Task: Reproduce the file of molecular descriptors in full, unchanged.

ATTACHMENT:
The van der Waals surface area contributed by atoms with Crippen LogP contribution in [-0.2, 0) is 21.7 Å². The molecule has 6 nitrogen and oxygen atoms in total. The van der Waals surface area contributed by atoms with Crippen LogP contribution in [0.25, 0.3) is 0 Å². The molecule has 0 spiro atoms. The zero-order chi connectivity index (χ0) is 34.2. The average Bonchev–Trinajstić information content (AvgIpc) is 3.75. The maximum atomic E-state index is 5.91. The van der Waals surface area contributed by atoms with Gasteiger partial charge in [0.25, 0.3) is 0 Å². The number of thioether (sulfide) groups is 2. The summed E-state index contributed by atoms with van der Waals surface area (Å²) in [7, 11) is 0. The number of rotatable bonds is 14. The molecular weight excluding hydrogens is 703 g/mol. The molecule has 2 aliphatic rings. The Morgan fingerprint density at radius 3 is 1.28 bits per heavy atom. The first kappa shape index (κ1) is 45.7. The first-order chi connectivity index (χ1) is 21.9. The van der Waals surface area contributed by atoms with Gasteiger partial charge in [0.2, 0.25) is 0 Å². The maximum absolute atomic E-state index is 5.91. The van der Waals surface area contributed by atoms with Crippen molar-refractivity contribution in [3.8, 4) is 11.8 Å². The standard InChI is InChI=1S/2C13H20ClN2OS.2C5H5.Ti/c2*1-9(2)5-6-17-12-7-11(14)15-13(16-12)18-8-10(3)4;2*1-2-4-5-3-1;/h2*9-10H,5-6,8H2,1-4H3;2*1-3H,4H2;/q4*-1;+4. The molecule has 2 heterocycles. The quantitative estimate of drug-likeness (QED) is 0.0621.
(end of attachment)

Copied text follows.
The van der Waals surface area contributed by atoms with Crippen LogP contribution in [-0.2, 0) is 21.7 Å². The molecule has 6 nitrogen and oxygen atoms in total. The van der Waals surface area contributed by atoms with Crippen LogP contribution in [0.25, 0.3) is 0 Å². The molecule has 0 spiro atoms. The zero-order chi connectivity index (χ0) is 34.2. The average Bonchev–Trinajstić information content (AvgIpc) is 3.75. The maximum atomic E-state index is 5.91. The van der Waals surface area contributed by atoms with Gasteiger partial charge in [0.25, 0.3) is 0 Å². The number of thioether (sulfide) groups is 2. The summed E-state index contributed by atoms with van der Waals surface area (Å²) in [7, 11) is 0. The number of rotatable bonds is 14. The molecular weight excluding hydrogens is 703 g/mol. The molecule has 2 aliphatic rings. The Morgan fingerprint density at radius 3 is 1.28 bits per heavy atom. The first kappa shape index (κ1) is 45.7. The first-order chi connectivity index (χ1) is 21.9. The van der Waals surface area contributed by atoms with Gasteiger partial charge in [0.2, 0.25) is 0 Å². The maximum absolute atomic E-state index is 5.91. The van der Waals surface area contributed by atoms with Crippen molar-refractivity contribution in [3.8, 4) is 11.8 Å². The standard InChI is InChI=1S/2C13H20ClN2OS.2C5H5.Ti/c2*1-9(2)5-6-17-12-7-11(14)15-13(16-12)18-8-10(3)4;2*1-2-4-5-3-1;/h2*9-10H,5-6,8H2,1-4H3;2*1-3H,4H2;/q4*-1;+4. The molecule has 2 heterocycles. The quantitative estimate of drug-likeness (QED) is 0.0621.